"A lot of people hate my father-in-law in Turkey," Rodrik says, "because they associate him with a hardline view that has done much damage to the deepening of democracy."
But was he the murderous putschist depicted in the Sledgehammer plans? Soon after the coup story broke, Rodrik and Pinar Dogan began to spot odd inconsistencies. The first glaring anachronism concerned a well-known nationalist youth organization that had been named as a Sledgehammer collaborator in the core coup document, dated December 2002. The group turned out not to have been founded until 2006. For Rodrik and Dogan, that suggested a way forward. They weren’t military experts. But they could search for further inconsistencies. "If they made one mistake," Dogan told her husband, "they must have made more."
Many more. Working in the evenings, in their house near Harvard Square, Dogan Googled through the coup documents like an undergraduate paper she suspected of plagiarism. "Dani!" she would shout. "You have to come and see!" Hospitals, military units, companies — Dogan and Rodrik identified dozens of instances in which the documents listed entities by names they had acquired only years later. For example, a pharmaceutical company, Yeni Ilac, had been renamed Yeni Recordati after an Italian firm took it over in 2008. Yet the new name appeared in a coup document that was supposed to have been most recently saved and burned onto a CD in 2003.
Rodrik and Dogan reported each inconsistency on a blog about the case. It all added up to a clear conclusion: "Operation Sledgehammer is a fiction," they wrote in September 2010. "Its authors are not the defendants in the case but unknown malfeasants who fabricated the documents sometime after 2008."
Even before Sledgehammer, the Turkish justice system had never worked all that well. Everyone knew that politics had tainted cases in the past. But "what we were seeing was something that was many, many times worse, and that had actually not taken place before," Rodrik says, emotion edging into his voice. "Which was that these prosecutors were actually literally members of a criminal gang —"
"Yes," Dogan says.
"— that were running these cases knowing full well that in fact the evidence was bogus," Rodrik says.
What was unfolding in Turkey, he came to understand, wasn’t the popular story of democratic reform. It was something else: the "reconstitution of a new kind of authoritarianism."
Determined to press their case, Rodrik and Dogan flew to Turkey — and into the headwinds of a competing narrative. It was December 2010. Cetin Dogan’s trial was beginning on the grounds of a prison complex near Istanbul. The case accused nearly 200 officers of plotting to topple the government in 2003. Outside the courthouse, bearded and headscarf-wearing demonstrators carried signs with Cetin Dogan’s image. "Break the Junta’s Sledgehammer," their banner said. It was in this atmosphere that Rodrik and Pinar Dogan began to attack the case in a book and a series of appearances on Turkey’s leading TV news programs.
The reaction, Rodrik later wrote, was "a mix of denial, deception, and fear." Most vexing was the response from his would-be friends in the intelligentsia. These liberals saw the Sledgehammer trial as a sign of democratic progress. Finally the military would be removed from politics and its leaders forced to confront their crimes. But presented with Rodrik and Dogan’s research, the intellectuals mostly ignored it. They refused to re-evaluate their beliefs. When leading columnists were invited to a forum about the couple’s findings, just three showed up. People declined to see them. Their emails went unanswered.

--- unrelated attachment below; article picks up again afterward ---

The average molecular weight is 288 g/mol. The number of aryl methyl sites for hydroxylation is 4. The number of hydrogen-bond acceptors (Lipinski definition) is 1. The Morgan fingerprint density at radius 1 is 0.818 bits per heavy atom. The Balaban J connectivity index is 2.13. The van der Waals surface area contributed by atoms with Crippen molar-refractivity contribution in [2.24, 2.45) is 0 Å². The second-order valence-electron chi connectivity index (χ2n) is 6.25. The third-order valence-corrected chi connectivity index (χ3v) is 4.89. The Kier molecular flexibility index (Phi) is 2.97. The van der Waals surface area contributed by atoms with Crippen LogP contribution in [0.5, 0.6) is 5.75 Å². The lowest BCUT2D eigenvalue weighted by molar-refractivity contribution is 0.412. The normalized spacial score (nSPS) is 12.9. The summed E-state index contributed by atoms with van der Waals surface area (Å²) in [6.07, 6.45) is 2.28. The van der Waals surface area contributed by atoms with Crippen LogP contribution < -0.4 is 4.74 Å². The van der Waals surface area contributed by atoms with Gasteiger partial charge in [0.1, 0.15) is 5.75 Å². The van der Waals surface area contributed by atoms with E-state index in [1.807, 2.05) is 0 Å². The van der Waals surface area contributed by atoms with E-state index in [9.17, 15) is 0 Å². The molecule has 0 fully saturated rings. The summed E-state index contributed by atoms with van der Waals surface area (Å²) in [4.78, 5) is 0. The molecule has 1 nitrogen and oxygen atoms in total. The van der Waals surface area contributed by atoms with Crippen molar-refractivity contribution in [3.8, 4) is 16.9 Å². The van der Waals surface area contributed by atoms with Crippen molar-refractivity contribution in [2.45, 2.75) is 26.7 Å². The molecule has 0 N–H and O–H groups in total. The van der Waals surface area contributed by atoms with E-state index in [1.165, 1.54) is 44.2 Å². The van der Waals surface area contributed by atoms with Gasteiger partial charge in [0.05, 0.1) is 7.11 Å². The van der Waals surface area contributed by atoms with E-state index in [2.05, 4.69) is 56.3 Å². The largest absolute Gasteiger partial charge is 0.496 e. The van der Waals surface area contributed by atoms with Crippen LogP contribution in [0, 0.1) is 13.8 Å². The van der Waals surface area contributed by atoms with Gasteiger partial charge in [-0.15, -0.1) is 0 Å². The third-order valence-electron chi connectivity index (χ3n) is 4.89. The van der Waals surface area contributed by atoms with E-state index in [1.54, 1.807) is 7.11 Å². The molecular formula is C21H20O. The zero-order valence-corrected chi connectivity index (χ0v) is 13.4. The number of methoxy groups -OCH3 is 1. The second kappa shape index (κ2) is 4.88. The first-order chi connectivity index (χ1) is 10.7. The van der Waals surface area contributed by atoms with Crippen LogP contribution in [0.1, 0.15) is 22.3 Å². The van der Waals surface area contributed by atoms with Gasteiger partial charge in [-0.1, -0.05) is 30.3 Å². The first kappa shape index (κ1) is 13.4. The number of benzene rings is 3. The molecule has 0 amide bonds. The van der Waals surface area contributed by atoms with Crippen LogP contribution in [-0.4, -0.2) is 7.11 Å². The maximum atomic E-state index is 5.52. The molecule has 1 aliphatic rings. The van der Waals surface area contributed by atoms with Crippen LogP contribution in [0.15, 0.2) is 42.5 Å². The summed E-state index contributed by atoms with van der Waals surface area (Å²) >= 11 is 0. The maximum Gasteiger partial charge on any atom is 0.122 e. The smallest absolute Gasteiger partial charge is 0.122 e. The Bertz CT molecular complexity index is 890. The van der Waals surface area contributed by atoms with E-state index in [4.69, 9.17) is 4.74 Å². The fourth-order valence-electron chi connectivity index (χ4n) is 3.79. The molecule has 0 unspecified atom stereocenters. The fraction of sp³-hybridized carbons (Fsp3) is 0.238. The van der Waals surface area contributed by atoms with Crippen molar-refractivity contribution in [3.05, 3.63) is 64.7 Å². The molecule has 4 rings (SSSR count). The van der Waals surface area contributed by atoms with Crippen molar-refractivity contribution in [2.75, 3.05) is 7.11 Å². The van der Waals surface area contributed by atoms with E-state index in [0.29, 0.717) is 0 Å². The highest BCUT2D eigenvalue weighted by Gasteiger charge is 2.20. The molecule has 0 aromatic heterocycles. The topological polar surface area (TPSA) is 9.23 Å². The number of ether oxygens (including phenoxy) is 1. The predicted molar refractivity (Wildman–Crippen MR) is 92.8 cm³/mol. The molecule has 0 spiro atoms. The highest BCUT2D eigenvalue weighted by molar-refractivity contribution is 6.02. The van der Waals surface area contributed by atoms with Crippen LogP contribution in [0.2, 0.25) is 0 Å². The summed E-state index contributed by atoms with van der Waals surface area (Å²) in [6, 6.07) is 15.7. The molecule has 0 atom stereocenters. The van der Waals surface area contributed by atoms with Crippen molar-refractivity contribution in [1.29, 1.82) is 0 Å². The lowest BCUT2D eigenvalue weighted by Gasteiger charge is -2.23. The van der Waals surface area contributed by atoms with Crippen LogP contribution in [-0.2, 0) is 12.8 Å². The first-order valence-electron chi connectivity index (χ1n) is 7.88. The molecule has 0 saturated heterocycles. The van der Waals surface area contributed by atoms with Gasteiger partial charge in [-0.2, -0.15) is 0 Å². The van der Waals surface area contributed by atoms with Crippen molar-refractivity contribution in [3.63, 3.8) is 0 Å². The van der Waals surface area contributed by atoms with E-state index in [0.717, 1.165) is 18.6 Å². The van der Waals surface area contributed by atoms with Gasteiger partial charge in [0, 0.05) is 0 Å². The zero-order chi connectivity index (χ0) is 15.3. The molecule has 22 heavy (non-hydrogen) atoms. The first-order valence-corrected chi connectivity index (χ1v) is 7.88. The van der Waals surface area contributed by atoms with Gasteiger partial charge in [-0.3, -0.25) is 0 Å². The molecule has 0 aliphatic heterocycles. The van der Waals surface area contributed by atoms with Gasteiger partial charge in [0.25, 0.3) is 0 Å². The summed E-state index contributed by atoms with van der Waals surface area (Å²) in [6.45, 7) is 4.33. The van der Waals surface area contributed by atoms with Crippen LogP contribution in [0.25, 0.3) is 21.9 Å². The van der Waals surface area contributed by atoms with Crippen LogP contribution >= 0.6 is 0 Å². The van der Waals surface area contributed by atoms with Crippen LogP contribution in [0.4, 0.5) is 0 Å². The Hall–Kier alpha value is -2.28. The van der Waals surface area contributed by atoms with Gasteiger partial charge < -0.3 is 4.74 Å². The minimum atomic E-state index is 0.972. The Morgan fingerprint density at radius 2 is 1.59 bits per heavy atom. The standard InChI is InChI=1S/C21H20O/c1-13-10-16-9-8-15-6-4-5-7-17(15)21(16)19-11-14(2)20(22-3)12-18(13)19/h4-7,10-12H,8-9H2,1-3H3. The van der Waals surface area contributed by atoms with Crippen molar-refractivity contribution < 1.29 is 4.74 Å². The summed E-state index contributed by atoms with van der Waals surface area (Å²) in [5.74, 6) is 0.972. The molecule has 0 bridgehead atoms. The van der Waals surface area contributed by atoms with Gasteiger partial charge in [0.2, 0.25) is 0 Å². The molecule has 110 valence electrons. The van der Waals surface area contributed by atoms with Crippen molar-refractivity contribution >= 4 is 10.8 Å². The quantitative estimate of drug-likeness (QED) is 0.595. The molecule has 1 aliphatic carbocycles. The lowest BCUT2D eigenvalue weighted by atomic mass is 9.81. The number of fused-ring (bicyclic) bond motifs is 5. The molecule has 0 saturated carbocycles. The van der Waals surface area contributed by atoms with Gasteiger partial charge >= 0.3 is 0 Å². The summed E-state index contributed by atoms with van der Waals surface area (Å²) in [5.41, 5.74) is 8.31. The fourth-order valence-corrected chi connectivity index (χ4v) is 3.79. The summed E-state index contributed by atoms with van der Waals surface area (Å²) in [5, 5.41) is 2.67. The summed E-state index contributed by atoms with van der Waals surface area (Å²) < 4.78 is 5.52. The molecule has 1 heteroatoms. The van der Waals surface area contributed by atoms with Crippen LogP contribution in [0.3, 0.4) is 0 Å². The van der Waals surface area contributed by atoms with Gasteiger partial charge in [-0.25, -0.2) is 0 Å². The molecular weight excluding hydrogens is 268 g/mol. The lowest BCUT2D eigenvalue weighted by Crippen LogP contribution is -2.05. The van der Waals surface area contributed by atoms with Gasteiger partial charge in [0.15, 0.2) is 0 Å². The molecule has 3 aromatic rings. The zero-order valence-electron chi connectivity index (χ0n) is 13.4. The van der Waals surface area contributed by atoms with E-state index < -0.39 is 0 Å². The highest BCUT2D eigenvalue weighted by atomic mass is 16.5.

The couple also became the target of personal attacks. Military officers had fooled Rodrik, opponents would say. Love had blinded him. Opportunism had driven him to scheme for a job as finance minister once the military seized power. In the Islamist press, articles smeared Rodrik’s Judaism. His religion was used to tar Cetin Dogan, because the general let his daughter marry a Jew. It also fed accusations that Rodrik was working his Zionist connections to turn the world against Turkey.
More ominously, one newspaper close to the government published the name of Rodrik and Dogan’s then-3-year-old son as well as information from the boy’s identity card. But even that threat didn’t stir the liberal intellectuals. "People that Dani had considered friends, it wasn’t just that they attacked him over his findings on the case itself," says Jenkins, the political analyst. "They remained silent in the face of this quite disgraceful campaign against him and his wife. It must have been very devastating personally."
Still, Rodrik and Dogan felt that their arguments were gaining traction. Their blog traffic soared. But just around that time, prosecutors made a new discovery: a fresh trove of evidence that flung Rodrik and Dogan back on their heels.
If Rodrik were to be found wrong here, the economist would be forever tainted with the accusation that he had allowed family loyalty to overcome professional objectivity. Yet, great as the risk was, it was also, to some extent, familiar territory. Rodrik had devoted much of his academic career to puncturing overhyped narratives. In some cases, the professional consensus eventually swung closer to his positions. The question was whether he could pull that off again with Sledgehammer.
The fact that Rodrik came from Turkey, a relatively underdeveloped country, had a lot to do with his choice of profession. Early on, one basic question preoccupied him: Why are some nations poor and others rich? He flirted with both political science and economics, but decided the latter offered the more powerful tools.